Back in 2015, an app called Periscope came to the App Store. This new, ‘revolutionary’ live streaming app enabled you to watch users around the world stream in real time and admittedly, I was hooked.
I remember some of the first few scopes I watched. I rode on a subway in New York, sat on the beach in Australia and ventured up to a newsagents in Scotland, all without leaving the comfort of my home.
I used to broadcast daily, trolled by many, but as time went on, viewers would return to watch me babble on about something, or get a glimpse into my life. I tried to broadcast the ‘cool’ stuff, like a behind the scenes tour of the radio stations I worked at, mixed in with some sit down, ask me questions kind of broadcasts, in a feature I called at the time, #AskPinnell.
It’s where I met new friends, some of which I’ve met in actual real life and have remained friends since (I mean, only I can meet up with someone from Periscope and his family, and spit on his shoes with laughter, Hi Adam Yaffe!).
But then, I lost touch with the ‘scope. Trolls were abundant in my broadcasts and I didn’t feel compelled to broadcast or watch what others were doing. The content on the app, I felt, became stale. Those working behind the scenes in the app would feature strange broadcasts on the home screen and not take notice of the trolls. I remember doing a scope and being told to ‘kill myself because you’re ugly and have a big forehead’ several times. Now, I’m strong enough to not take notice of these kinds of comments, but I fear for those who do.
I actually went and found the user profile of that scoper, wh was broadcasting at the time. So, I nipped in, to find two teenage boys scoping themselves saying these nasty things to others. One comment from me and I was immediately blocked by them.
Fast forward Coronavirus, where, we’re not able to do our usual things. Life becomes abnormal, routines out of the window, so we look for new things to do, new things to entertain us and keep us company. Lo and behold, Periscope still exists today, five years after its initial launch in March 2015.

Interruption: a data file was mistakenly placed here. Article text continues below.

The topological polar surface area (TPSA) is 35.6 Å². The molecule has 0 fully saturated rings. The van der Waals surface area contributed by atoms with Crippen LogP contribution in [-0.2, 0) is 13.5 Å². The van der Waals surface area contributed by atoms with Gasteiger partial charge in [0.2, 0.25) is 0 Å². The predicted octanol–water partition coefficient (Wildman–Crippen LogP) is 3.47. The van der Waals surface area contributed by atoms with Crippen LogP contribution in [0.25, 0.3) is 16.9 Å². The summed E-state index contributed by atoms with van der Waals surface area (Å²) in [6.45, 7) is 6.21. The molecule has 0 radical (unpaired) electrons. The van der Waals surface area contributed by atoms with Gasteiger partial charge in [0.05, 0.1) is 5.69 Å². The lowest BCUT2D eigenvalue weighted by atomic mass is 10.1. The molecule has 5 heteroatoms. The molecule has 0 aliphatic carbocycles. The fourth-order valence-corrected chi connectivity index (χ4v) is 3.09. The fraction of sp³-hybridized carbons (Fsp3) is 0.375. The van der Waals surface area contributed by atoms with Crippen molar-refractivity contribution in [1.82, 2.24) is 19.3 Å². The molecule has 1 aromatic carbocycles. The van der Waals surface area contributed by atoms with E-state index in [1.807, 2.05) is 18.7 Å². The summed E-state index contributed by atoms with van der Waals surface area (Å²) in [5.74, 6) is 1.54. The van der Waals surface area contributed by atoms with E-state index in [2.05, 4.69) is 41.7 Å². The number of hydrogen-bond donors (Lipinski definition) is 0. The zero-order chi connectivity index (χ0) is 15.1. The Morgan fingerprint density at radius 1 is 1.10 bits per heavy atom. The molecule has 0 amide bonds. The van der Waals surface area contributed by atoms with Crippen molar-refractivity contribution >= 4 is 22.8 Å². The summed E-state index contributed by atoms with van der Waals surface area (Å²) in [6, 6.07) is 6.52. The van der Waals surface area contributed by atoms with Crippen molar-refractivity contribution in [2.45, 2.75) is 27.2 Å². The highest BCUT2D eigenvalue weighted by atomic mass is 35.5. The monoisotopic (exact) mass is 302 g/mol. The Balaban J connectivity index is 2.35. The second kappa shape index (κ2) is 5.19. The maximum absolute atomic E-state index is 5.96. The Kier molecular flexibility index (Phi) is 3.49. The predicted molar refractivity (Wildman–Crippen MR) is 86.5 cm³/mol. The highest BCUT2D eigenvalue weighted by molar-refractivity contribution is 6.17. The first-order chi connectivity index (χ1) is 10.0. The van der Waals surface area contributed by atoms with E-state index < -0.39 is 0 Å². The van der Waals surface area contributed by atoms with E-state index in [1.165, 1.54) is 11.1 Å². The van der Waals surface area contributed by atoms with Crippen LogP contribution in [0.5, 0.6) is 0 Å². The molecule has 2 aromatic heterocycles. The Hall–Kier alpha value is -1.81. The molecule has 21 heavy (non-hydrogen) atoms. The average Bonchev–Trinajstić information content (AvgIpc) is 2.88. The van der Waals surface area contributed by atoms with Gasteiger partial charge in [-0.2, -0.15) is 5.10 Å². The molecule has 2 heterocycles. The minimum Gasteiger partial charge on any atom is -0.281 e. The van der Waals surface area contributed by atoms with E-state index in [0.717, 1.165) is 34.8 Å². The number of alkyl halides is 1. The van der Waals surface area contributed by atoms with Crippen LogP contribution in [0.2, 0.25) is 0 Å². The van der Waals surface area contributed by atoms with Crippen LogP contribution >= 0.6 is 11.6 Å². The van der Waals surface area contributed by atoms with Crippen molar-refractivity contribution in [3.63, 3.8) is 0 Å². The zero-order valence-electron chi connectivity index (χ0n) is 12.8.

I’ve scoped occasionally since and have to say I’ve loved it. I’ve made more new friends, re-connected with old ones and it’s great to see moderation plays a big part in the broadcasts. Those broadcasting, can assign specific users to moderate their broadcasts for trolls and remove/block those viewers as appropriate, or, you can allow everyone to moderate and do the same thing, but that does lead to awful decisions made by the viewing public – you’ll find that people who are simply saying ‘Hello’ are blocked.
Many Scopes have a huge fanbase and it’s Periscope where they’ve crafted their skills and there are probably thousands around the world that I’ve not seen, but there are a few that I’ve watched over the years that I think have made an impact.
Take Moe Saleh for example, who started his Periscope career by showing us the delights of New York. Now, with more than 25k followers, he’s still showing us around his city even to this day (though he apparently doesn’t appear to keep his broadcasts anymore!).
Alex Pettitt, tech broadcaster and creative, used to amass thousands of views on the platform, but has since dropped off to focus more on his YouTube channel. I remember watching him for the latest tech tips and reviews of products – plus, being geeky, it was just nice to see his set up.
Then there’s my friend Adam Yaffe, someone whom I met through the app. With over 8,000 followers, he’s been broadcasting on Periscope since forever. His attraction to viewers is his openness and willingness to broadcast daily and have a laugh, sometimes sprinkled with debate and meaningful discussion and appearances from his daughter and son, who also add an extra dimension to the broadcasts. I’ve made many friends amongst those who watch his broadcasts and I’m greeted every time with ‘F**KING HELL, IT’S IAN PINNELL’. I mean, where else do you think I got the t-shirt from? You’re invited into his life, daily. The community he’s created is welcoming and despite the appearance of a few trolls every now and again, if you’ve never been on Periscope before, make sure he’s the first person you watch.
It’s content like that, during times of uncertainty and pandemic, that boosts the mood of the nation and brings people together. Its why I believe Periscope still exists today. It’s a platform that’s still not widely known, but one that has grown and adapted over the years.
All that said and done though, I do believe Periscope still has an uncertain future, especially with the likes of TikTok, YouTube, Snapchat and Zoom being readily available, more known and easily accessed to do the same thing you can do on Scope.
To retain its longevity, Periscope needs to future proof itself – what can it offer that no other platform can? The answer is simple – niche, original content, broadcasters who provide this, around the world. They need to be heard, the app and platform needs more publicity, and these broadcasters need our support.
Who knew that five years on, Periscope would still be a thing?!